Laboratory-based tasks in the diagnosis of ADHD in adults: a theoretical and empirical analysis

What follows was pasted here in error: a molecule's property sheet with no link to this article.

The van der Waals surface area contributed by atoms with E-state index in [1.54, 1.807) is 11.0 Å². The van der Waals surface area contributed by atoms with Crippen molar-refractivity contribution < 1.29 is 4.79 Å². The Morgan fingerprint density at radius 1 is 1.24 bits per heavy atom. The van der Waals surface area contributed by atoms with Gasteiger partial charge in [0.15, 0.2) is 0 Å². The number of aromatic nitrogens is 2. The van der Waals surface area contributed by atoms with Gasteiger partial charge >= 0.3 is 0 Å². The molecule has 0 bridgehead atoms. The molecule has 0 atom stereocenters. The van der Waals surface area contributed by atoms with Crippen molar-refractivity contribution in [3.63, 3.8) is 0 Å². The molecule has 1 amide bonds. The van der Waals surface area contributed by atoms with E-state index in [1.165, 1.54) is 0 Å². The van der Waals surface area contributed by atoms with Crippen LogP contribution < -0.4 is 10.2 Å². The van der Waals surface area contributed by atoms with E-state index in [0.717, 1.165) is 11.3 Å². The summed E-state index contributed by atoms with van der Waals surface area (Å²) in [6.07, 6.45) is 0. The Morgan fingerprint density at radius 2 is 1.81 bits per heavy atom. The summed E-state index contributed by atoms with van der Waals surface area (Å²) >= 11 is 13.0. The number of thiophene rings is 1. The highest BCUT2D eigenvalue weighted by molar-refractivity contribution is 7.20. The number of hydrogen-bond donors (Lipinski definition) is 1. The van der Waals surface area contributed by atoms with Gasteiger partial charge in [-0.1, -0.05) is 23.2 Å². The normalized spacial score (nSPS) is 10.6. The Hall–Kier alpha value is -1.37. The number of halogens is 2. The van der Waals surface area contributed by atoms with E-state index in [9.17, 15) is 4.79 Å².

The purpose of this study was to empirically evaluate the diagnostic utility of the Conners CPT and the P ASAT as a laboratory-based measures of attention, vigilance, working memory, and sustained mental effort in clinic-referred adults with and without ADHD. Moreover, the study was conducted in order to obtain additional evidence in ongoing efforts to clarify the classification and phenomenological status of ADHD in adults. Subjects were adults seeking psychological evaluation for a variety of presenting problems including, emotional, occupational, relational, and/or adjustment, difficulties. Standardized clinical evaluations were conducted and structured clinical interviews were used to determine clinical diagnosis and group membership (ADHD vs. Non-ADHD). It was hypothesized that ADHD adults would exhibit significantly more comorbid psychopathology, learning problems, and verbal memory deficits than non-ADHD adults. It was also hypothesized that the findings from the CPT (Conners, 1992) and P ASAT (Gronwall, 1977) would reliably discriminate these groups (ADHD and non-ADHD) of clinic-referred adults. While ADHD adults did not exhibit a higher frequency of learning disabilities, they did have significantly more comorbid psychopathology and were much more likely to experience clinically impairing deficits in verbal memory functioning. The combined results of the laboratory tasks accurately identified diagnostic group status in over 9 of 10 cases for ADHD adults and in approximately 8 of 10 cases for non-ADHD adults. The relevance of these findings for the psychiatric classification and experiential nature of ADHD in adults, as well as the clinical diagnostic utility of these laboratory measures for adult ADHD is discussed.